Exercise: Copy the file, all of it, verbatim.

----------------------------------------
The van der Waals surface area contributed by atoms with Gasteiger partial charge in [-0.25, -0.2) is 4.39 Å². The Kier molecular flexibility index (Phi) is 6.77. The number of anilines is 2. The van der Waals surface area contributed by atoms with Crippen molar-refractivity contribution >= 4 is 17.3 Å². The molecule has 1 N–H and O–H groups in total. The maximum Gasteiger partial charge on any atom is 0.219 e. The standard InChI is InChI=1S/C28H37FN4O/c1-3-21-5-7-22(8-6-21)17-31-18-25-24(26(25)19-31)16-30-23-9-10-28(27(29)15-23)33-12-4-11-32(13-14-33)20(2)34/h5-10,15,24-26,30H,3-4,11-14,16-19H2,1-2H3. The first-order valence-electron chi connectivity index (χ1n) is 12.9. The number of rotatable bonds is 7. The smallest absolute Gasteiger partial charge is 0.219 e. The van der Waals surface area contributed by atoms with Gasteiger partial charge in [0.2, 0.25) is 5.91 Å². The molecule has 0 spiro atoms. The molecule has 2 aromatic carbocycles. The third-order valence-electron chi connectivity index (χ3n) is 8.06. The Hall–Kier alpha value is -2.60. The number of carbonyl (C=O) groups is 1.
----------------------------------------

The van der Waals surface area contributed by atoms with Gasteiger partial charge in [-0.25, -0.2) is 4.39 Å². The Kier molecular flexibility index (Phi) is 6.77. The number of anilines is 2. The van der Waals surface area contributed by atoms with Crippen molar-refractivity contribution >= 4 is 17.3 Å². The molecule has 1 N–H and O–H groups in total. The maximum Gasteiger partial charge on any atom is 0.219 e. The standard InChI is InChI=1S/C28H37FN4O/c1-3-21-5-7-22(8-6-21)17-31-18-25-24(26(25)19-31)16-30-23-9-10-28(27(29)15-23)33-12-4-11-32(13-14-33)20(2)34/h5-10,15,24-26,30H,3-4,11-14,16-19H2,1-2H3. The first-order valence-electron chi connectivity index (χ1n) is 12.9. The number of rotatable bonds is 7. The smallest absolute Gasteiger partial charge is 0.219 e. The van der Waals surface area contributed by atoms with Gasteiger partial charge in [0.2, 0.25) is 5.91 Å². The molecule has 0 spiro atoms. The molecule has 2 aromatic carbocycles. The third-order valence-electron chi connectivity index (χ3n) is 8.06. The Hall–Kier alpha value is -2.60. The number of carbonyl (C=O) groups is 1.